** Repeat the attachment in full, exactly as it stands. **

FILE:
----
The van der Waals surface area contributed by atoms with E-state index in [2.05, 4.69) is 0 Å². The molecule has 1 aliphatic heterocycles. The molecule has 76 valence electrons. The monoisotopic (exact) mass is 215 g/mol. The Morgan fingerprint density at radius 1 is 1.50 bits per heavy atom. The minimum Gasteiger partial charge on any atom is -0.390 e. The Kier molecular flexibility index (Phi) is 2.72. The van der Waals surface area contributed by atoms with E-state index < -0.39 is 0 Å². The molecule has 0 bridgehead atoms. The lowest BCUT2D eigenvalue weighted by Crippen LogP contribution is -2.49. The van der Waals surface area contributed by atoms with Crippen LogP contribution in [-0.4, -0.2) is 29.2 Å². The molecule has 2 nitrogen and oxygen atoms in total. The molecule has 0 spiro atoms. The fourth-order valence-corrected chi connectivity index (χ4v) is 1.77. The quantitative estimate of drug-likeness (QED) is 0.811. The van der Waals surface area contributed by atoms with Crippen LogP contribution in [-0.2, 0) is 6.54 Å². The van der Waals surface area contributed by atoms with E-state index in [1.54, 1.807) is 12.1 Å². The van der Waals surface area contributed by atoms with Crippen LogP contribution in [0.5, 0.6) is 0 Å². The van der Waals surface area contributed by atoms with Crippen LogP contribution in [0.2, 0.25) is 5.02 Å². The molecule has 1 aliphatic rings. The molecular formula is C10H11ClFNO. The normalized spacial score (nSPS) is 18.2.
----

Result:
The van der Waals surface area contributed by atoms with E-state index in [2.05, 4.69) is 0 Å². The molecule has 1 aliphatic heterocycles. The molecule has 76 valence electrons. The monoisotopic (exact) mass is 215 g/mol. The Morgan fingerprint density at radius 1 is 1.50 bits per heavy atom. The minimum Gasteiger partial charge on any atom is -0.390 e. The Kier molecular flexibility index (Phi) is 2.72. The van der Waals surface area contributed by atoms with E-state index < -0.39 is 0 Å². The molecule has 0 bridgehead atoms. The lowest BCUT2D eigenvalue weighted by Crippen LogP contribution is -2.49. The van der Waals surface area contributed by atoms with Crippen LogP contribution in [-0.4, -0.2) is 29.2 Å². The molecule has 2 nitrogen and oxygen atoms in total. The molecule has 0 spiro atoms. The fourth-order valence-corrected chi connectivity index (χ4v) is 1.77. The quantitative estimate of drug-likeness (QED) is 0.811. The van der Waals surface area contributed by atoms with Crippen LogP contribution in [-0.2, 0) is 6.54 Å². The van der Waals surface area contributed by atoms with E-state index in [1.54, 1.807) is 12.1 Å². The van der Waals surface area contributed by atoms with Crippen LogP contribution in [0.5, 0.6) is 0 Å². The van der Waals surface area contributed by atoms with Crippen LogP contribution in [0.2, 0.25) is 5.02 Å². The molecule has 1 aliphatic rings. The molecular formula is C10H11ClFNO. The normalized spacial score (nSPS) is 18.2.